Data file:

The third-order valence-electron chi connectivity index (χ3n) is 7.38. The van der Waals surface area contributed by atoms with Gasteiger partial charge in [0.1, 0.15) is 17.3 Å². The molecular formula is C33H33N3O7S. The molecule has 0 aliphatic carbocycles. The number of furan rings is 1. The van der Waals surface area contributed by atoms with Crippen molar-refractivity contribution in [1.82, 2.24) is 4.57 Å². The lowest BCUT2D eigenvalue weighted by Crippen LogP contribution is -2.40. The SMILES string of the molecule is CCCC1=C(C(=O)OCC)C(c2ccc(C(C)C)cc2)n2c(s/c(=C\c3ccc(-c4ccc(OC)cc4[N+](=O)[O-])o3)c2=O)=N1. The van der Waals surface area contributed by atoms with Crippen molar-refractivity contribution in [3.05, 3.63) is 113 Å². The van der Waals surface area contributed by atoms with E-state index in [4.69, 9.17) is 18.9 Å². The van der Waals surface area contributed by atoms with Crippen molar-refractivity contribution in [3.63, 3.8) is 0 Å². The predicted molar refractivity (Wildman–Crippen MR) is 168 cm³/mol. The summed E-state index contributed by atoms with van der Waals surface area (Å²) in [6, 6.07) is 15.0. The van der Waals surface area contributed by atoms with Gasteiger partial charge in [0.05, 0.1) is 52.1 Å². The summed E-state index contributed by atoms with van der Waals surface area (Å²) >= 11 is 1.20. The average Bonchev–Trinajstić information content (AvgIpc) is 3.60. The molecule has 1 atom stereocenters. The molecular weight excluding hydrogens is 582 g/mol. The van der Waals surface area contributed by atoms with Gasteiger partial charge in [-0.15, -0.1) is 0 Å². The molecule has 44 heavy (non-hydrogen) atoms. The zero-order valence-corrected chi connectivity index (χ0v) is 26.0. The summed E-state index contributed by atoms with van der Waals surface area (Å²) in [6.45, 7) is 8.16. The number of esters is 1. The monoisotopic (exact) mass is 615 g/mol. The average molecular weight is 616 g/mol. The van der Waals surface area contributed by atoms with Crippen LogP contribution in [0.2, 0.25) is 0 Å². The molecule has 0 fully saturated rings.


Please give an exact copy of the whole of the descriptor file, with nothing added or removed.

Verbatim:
The third-order valence-electron chi connectivity index (χ3n) is 7.38. The van der Waals surface area contributed by atoms with Gasteiger partial charge in [0.1, 0.15) is 17.3 Å². The molecular formula is C33H33N3O7S. The molecule has 0 aliphatic carbocycles. The number of furan rings is 1. The van der Waals surface area contributed by atoms with Crippen molar-refractivity contribution in [1.82, 2.24) is 4.57 Å². The lowest BCUT2D eigenvalue weighted by Crippen LogP contribution is -2.40. The SMILES string of the molecule is CCCC1=C(C(=O)OCC)C(c2ccc(C(C)C)cc2)n2c(s/c(=C\c3ccc(-c4ccc(OC)cc4[N+](=O)[O-])o3)c2=O)=N1. The van der Waals surface area contributed by atoms with Crippen molar-refractivity contribution in [3.05, 3.63) is 113 Å². The van der Waals surface area contributed by atoms with E-state index in [4.69, 9.17) is 18.9 Å². The van der Waals surface area contributed by atoms with Crippen molar-refractivity contribution in [3.63, 3.8) is 0 Å². The predicted molar refractivity (Wildman–Crippen MR) is 168 cm³/mol. The summed E-state index contributed by atoms with van der Waals surface area (Å²) in [6, 6.07) is 15.0. The van der Waals surface area contributed by atoms with Gasteiger partial charge in [0.05, 0.1) is 52.1 Å². The summed E-state index contributed by atoms with van der Waals surface area (Å²) >= 11 is 1.20. The average Bonchev–Trinajstić information content (AvgIpc) is 3.60. The molecule has 1 atom stereocenters. The molecular weight excluding hydrogens is 582 g/mol. The van der Waals surface area contributed by atoms with Gasteiger partial charge in [-0.15, -0.1) is 0 Å². The molecule has 44 heavy (non-hydrogen) atoms. The zero-order valence-corrected chi connectivity index (χ0v) is 26.0. The summed E-state index contributed by atoms with van der Waals surface area (Å²) in [6.45, 7) is 8.16. The number of esters is 1. The monoisotopic (exact) mass is 615 g/mol. The average molecular weight is 616 g/mol. The van der Waals surface area contributed by atoms with Crippen LogP contribution in [0.2, 0.25) is 0 Å². The molecule has 0 fully saturated rings.